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"I Will Stretch Out My Hand" Aaron Is Moses' Spokesman The Call of Moses and the Appointment of Aaron The Lord's Command to Moses and Aaron The Narrative of Moses' Call Continued
6:28-7:7 6:28-7:7 6:28-7:5
Aaron's Rod Becomes a Snake Aaron's Miraculous Rod The Ten Plagues Aaron's Walking Stick The Staff Turned Into a Snake
7:8-13 7:8-13 7:8-13 7:8-13 7:8-13
Water Is Turned to Blood First Plague: Water Becomes Blood Disasters Strike Egypt The First Plague: Water Turns to Blood
7:14-19 7:14-18 7:14-19 7:14-18 7:14-18
7:19-25 7:19-25
7:20-24 7:20-24
The Second Plague
7:25-8:15 7:25

READING CYCLE THREE (see "Bible Interpretation Seminar")


This is a study guide commentary, which means that you are responsible for your own interpretation of the Bible. Each of us must walk in the light we have. You, the Bible, and the Holy Spirit are priority in interpretation. You must not relinquish this to a commentator.

Read the chapter in one sitting. Identify the subjects. Compare your subject divisions with the five translations above. Paragraphing is not inspired, but it is the key to following the original author's intent, which is the heart of interpretation. Every paragraph has one and only one subject.

  1. First paragraph
  2. Second paragraph
  3. Third paragraph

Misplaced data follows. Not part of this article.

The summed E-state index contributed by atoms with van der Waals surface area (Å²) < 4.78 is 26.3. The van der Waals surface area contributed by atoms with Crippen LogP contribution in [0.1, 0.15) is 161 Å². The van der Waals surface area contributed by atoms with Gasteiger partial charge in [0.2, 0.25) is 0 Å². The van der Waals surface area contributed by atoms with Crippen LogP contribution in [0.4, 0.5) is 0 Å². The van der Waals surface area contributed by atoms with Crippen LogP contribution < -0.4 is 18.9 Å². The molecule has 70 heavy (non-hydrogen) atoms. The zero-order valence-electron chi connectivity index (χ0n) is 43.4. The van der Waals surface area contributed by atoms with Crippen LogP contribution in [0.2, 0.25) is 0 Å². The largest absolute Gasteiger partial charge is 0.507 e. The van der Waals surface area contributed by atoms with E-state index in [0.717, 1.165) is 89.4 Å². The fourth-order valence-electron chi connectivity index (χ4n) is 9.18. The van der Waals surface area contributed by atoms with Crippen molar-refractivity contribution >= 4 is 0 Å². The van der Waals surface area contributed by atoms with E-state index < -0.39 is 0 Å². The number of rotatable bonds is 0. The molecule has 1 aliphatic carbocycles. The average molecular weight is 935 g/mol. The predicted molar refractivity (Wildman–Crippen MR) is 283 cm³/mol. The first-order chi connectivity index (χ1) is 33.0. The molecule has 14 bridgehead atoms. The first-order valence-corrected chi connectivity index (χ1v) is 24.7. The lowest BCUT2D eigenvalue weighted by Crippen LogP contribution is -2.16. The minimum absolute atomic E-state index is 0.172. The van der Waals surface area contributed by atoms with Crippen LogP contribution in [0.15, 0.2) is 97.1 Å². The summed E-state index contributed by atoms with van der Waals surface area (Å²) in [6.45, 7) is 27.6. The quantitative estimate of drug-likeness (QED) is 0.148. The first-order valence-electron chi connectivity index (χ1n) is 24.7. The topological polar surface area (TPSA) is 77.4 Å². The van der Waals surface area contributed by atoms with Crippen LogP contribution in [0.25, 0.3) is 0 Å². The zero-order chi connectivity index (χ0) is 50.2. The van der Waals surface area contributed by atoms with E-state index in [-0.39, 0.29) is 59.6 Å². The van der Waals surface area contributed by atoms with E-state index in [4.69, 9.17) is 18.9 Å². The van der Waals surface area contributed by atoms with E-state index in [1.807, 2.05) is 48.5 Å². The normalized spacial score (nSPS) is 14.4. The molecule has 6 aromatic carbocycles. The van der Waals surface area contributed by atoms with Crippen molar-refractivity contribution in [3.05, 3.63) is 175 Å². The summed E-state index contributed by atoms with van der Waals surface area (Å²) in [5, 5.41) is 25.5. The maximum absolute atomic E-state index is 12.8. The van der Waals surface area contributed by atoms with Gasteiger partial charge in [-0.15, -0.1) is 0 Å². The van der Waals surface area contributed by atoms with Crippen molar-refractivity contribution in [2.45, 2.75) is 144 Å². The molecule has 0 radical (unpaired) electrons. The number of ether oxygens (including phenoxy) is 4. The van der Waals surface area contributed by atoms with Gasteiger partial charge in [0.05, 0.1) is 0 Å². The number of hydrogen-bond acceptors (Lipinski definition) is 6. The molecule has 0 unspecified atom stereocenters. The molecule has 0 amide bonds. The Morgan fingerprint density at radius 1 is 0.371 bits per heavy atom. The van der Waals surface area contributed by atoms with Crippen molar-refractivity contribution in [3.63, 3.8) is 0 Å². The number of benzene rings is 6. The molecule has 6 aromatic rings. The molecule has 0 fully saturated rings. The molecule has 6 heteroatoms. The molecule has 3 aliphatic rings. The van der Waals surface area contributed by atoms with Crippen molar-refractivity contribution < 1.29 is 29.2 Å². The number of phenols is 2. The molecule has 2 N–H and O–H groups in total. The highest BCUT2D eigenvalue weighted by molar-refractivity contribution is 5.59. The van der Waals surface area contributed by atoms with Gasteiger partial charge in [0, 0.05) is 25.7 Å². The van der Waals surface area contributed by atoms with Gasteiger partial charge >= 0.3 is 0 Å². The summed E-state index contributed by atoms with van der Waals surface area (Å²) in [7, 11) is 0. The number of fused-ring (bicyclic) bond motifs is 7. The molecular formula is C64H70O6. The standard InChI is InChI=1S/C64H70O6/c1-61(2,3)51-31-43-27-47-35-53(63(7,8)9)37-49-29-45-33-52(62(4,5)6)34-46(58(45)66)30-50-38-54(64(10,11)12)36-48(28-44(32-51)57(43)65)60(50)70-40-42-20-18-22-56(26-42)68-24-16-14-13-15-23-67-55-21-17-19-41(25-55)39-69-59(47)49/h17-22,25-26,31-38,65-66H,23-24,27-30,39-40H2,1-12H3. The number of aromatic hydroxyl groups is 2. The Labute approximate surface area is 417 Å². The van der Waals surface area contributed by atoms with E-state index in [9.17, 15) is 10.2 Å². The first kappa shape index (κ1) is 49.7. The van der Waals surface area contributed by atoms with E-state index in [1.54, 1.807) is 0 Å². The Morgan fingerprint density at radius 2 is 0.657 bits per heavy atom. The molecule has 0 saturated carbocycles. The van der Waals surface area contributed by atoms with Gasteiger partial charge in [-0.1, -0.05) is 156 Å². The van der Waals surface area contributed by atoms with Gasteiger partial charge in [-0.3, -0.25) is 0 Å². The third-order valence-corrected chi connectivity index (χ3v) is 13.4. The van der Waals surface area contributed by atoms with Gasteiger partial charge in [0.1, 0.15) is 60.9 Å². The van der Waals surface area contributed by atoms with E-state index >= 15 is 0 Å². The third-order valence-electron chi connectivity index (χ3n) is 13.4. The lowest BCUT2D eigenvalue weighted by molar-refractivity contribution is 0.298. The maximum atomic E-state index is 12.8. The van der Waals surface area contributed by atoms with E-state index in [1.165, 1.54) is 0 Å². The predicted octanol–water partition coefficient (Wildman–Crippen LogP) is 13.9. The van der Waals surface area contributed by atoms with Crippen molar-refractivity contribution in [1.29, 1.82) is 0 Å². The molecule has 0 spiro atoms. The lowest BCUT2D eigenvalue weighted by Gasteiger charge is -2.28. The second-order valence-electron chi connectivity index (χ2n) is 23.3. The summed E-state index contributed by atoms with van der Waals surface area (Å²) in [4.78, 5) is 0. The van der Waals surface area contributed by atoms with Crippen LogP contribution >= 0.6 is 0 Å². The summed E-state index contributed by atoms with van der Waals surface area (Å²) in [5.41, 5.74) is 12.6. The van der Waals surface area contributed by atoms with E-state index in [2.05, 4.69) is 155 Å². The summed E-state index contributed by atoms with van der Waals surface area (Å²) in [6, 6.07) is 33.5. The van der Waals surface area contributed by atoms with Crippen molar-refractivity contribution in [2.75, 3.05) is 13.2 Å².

4. Etc.


  1. This is the section of Exodus (chapters 7-11) that deals with the ten plagues.
    1. pollution of the Nile, Exod. 7:14-25
    2. swarm of frogs, Exod. 8:1-15
    3. abundance of gnats, lice, mosquitos, Exod. 8:16-19
    4. swarm of flies, Exod. 8:20-32
    5. disease on animals, Exod. 9:1-7
    6. disease on humans, Exod. 9:8-12
    7. hail, Exod. 9:18-35
    8. locusts, Exod. 10:1-20
    9. darkness, Exod. 10:21-29
    10. death of the firstborn, Exod. 11:1-8

  2. These plagues do not form a major theological tenet in the faith of Israel. While the exodus is a major historical event referred to over and over again, the plagues are simply not developed theologically (i.e., Ps. 78:44; 105:29). However, the symbolism of the first plague is used by the Apostle John in the book of Revelation (cf. Rev. 8:8; 11:6; 16:4).

  3. The time element for the plagues is uncertain but most scholars postulate a period of six to eighteen months. This is because of the interpretive discrepancy between (1) natural phenomenon in their appropriate season and (2) supernatural phenomenon possibly opposite their appropriate season. The length of time, in my opinion, accentuates the theological truth that YHWH is trying to speak to the Egyptians (i.e., by depreciating Egyptian gods; cf. Exod. 12:12; Num. 33:4; see Bernard Ramm, Let My People Go), as well as the Hebrews.
    The plagues are natural occurrences (see Kenneth A. Kitchen, "Plagues of Egypt" in New Bible Dictionary, following Greta Hort; NIDOTTE, vol. 4, pp. 1056-1059) in Egypt but with supernatural
    1. intensity
    2. timing
    3. location
    The plagues targeted Egypt but not the delta settlements of the Hebrews.